Isaac Ho: Inspired by True Events
ALIST columnist Svetlana Kim talks with Isaac Ho about his inspirations, creativity, and the writing process. Ho is the author of four novels, including the fast paced thriller The Repatriation of Henry Chin, the gritty crime drama Death in Chinatown, and the noir comedy Hell is Full of Strippers. His latest novel The Chinese Delivery Man is inspired by the true life murders of New York Chinese delivery men. Isaac wrote and produced the indie feature 1,001 Ways to Enjoy the Missionary Position, an Orwellian drama starring Amanda Plummer. As a playwright, Isaac won the SF Weekly Black Box Award for his play Along For the Ride. Isaac holds an MFA in Screenwriting from UCLA.
SK: The Chinese Delivery Man won the Asian American International Film Festival Screenplay competition. You mentioned in our conversation that the story was inspired by the real life Huang Chen murder case in New York form 2004.
What intrigued you the most in that case?
IH: Huang Chen was one of several delivery men killed in what seemed like an epidemic. I wasn’t living in New York at the time but a friend of mine suggested it would be an interesting story to tell. While I did my research, I discovered that most of the press coverage ended with the arrest of the murderers. Very little information was available about the surviving families. It made me wonder what happened in the absence of hard facts, so I invented my own story for them. That’s why both the screenplay and the novel are subtitled, “Inspired by true events.”
SK: The focus is on the victim’s father, Lau, who seeks justice for his murdered son. Tells us more about Lou and his relationship with his son.
IH: In the fiction story the son Nam Hoi is overseas born and despite living in NY for about a decade, he hasn’t been able to assimilate. He is his father’s right hand running the restaurant and Lau is wracked with guilt over his death. It’s this overwhelming sense of failure to protect his son that drives Lau for most of the story.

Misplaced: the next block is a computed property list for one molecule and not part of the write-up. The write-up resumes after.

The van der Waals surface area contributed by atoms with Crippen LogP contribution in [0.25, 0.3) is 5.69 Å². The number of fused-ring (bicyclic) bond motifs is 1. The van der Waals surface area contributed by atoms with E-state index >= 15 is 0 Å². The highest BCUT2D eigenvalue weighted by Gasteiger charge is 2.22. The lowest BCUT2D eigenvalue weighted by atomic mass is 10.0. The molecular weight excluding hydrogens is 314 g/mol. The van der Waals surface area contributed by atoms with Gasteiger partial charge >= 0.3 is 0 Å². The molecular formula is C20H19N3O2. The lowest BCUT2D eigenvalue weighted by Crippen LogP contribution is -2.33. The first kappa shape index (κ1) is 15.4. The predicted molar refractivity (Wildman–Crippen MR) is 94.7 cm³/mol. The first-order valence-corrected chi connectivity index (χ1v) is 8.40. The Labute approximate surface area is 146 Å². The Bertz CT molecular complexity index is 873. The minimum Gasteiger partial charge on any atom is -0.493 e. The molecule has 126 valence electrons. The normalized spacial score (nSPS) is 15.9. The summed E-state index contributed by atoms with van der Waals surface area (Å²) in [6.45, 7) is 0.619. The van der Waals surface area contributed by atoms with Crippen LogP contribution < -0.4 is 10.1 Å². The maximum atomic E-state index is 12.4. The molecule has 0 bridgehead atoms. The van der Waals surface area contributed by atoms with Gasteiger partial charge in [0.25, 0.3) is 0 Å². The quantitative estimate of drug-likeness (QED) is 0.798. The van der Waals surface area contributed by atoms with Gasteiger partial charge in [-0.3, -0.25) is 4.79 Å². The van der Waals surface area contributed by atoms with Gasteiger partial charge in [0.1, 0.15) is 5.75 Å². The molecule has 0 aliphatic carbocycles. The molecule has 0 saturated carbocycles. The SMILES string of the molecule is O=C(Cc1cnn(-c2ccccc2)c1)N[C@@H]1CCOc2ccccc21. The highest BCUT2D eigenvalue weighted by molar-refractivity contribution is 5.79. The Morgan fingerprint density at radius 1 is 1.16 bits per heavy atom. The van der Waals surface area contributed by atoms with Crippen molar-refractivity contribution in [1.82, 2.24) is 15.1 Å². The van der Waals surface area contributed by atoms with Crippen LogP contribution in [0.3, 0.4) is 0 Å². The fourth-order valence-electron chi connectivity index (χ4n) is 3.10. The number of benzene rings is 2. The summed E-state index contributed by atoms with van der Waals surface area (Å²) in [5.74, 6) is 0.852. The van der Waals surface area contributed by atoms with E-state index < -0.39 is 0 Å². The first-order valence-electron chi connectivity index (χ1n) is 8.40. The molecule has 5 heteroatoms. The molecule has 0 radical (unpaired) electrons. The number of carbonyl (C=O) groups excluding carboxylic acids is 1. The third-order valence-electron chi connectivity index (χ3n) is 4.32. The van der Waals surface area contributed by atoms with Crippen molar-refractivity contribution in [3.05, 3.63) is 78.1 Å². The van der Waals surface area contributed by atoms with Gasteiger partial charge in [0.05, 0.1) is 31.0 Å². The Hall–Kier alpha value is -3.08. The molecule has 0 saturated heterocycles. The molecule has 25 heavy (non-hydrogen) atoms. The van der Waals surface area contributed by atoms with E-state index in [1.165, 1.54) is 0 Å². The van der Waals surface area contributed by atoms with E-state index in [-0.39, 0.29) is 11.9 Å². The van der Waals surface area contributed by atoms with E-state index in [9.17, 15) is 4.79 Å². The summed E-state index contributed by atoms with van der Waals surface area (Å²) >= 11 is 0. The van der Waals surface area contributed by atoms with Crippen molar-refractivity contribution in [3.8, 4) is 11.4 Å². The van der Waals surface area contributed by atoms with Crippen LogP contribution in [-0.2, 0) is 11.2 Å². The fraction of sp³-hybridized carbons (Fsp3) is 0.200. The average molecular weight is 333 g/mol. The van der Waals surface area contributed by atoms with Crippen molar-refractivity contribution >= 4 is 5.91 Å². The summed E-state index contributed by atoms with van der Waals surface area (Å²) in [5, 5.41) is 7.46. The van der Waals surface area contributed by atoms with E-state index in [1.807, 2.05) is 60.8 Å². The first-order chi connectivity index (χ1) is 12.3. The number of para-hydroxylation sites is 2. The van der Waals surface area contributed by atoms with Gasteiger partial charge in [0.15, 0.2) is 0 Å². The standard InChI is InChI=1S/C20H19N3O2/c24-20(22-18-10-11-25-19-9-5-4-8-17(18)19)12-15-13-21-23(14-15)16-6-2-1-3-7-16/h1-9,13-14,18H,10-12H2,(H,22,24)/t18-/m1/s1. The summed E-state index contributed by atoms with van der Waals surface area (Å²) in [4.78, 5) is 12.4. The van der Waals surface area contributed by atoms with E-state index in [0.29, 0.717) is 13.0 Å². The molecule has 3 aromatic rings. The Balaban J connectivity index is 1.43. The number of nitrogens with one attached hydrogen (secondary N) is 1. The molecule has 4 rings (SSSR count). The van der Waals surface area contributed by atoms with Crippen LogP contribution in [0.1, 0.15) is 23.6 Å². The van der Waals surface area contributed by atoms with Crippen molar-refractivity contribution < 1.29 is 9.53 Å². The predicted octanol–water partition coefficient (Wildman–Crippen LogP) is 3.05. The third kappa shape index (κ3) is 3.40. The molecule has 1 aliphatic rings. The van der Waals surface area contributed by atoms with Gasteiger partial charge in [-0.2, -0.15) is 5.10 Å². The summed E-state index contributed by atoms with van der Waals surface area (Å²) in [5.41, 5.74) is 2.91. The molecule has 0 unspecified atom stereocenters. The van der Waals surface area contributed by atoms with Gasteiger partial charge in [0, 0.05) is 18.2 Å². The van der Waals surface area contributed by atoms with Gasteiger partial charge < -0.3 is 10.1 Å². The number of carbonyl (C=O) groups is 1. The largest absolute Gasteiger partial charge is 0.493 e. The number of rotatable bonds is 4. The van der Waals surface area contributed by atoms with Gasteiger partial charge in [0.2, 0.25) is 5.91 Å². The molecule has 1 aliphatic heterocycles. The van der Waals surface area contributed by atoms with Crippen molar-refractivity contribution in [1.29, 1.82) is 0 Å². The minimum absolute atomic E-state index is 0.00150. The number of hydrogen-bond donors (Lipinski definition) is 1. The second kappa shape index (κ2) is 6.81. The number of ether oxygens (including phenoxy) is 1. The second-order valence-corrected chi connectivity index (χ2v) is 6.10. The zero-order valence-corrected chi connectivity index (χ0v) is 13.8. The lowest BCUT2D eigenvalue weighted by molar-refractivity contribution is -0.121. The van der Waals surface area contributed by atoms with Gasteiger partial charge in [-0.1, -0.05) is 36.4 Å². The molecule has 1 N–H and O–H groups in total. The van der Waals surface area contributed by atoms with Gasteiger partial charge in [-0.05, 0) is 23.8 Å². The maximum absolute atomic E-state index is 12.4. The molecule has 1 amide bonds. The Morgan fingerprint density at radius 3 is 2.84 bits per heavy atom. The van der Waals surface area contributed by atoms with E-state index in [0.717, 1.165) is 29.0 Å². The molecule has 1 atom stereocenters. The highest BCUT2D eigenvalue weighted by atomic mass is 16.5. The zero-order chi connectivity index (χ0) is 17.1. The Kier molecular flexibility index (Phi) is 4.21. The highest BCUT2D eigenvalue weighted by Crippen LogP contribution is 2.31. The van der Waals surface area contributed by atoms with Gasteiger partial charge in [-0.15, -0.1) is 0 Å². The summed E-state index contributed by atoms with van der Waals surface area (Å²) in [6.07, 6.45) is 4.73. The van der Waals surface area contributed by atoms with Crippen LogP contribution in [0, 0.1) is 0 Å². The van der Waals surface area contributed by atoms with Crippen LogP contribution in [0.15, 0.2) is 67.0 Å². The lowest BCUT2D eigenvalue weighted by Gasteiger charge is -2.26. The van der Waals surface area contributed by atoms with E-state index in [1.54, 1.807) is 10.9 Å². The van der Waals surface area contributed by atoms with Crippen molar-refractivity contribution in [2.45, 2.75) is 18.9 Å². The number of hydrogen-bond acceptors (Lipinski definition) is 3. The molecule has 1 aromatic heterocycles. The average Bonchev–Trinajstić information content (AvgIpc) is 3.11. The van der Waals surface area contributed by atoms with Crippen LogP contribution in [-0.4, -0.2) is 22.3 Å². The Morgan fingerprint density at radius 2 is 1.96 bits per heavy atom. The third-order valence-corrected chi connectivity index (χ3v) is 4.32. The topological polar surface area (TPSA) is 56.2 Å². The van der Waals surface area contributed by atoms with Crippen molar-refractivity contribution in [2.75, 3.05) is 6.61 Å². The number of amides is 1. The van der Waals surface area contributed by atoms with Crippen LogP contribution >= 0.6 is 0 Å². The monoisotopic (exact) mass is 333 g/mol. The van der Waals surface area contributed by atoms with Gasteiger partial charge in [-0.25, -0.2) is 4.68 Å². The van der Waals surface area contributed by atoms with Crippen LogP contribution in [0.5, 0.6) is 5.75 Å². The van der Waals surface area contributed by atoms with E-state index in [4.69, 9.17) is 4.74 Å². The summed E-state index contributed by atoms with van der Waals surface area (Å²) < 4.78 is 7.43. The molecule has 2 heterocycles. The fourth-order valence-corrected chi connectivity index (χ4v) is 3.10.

SK: I was fascinated to learn that you were writing a novel and screenplay at the same time. Would you share your creative experience?
IH: In a screenplay, you can only write what you can see and hear. In a novel you can really get inside a character’s thoughts and feelings. I think I managed to cull the best from both forms for each: a screenplay that evokes a lot of emotion and a novel that has a lot of visual action.
SK: You said, “Our imagination creates something from nothing. We create our art work from nothing.”
Can you give us any advice on how to spark our imagination?
IH: Be curious. Don’t accept information and stories at face value. Uncover facts and information that people generally don’t know.
Stories are an exploration of the human condition and they work best when they reveal things about ourselves that we didn’t know. Writers have to create the world, the characters and the action from their imaginations. Actors and directors, as talented as they are, can only interpret the words on the page.
SK: Who is your favorite writer? And why? Who influenced you the most to become a great storyteller?
IH: The writer that probably had the largest influence on me was the Russian playwright Anton Chekhov. As a teenager, I worked on an amateur production of Uncle Vanya and was inspired by how real the characters felt. What also struck me about Chekhov’s plays was the sense that the world was also a character, slowly exerting its influence on the characters, their attitudes and decisions. Chekhov was such an acute observer of human behavior that he foretold the collapse of the Russian aristocracy years before it happened.
SK: Stephen King often talks about the opening line, the beginning of the novel and its importance.
When he begins to write a book, he composes in bed before he goes to sleep. He tries to write his first paragraph. He said, ”If I can get that first paragraph right, I’ll know I can do the book.” What was your first sentence in The Chinese Delivery Man?
IH: In truth every line is important. Every line has to compel the reader to read the next one, and the one after that. There’s no point in crafting a spectacular opening line if you’re not willing to spend that time and effort on the rest of the story. That’s not to say you should agonize over every single word but that each word, each sentence, each paragraph, each chapter should be a deliberate choice.
SK: What is your advice on how to become a better writer?
IH: Retain the ability to be awed. Stay curious. Write every day even if you’re not working on a specific project. The more you write the more you improve. The most powerful aspect of writing is the ability to give the reader an opportunity see and feel what it’s like to be someone else. To see the world from a point of view that is wholly different from your own and live the adventure of someone else’s life is where empathy, compassion and understanding begins.
Isaac, thank you very much for your time, participation, and sharing your insights with us all!
Feature image courtesy of David Doko.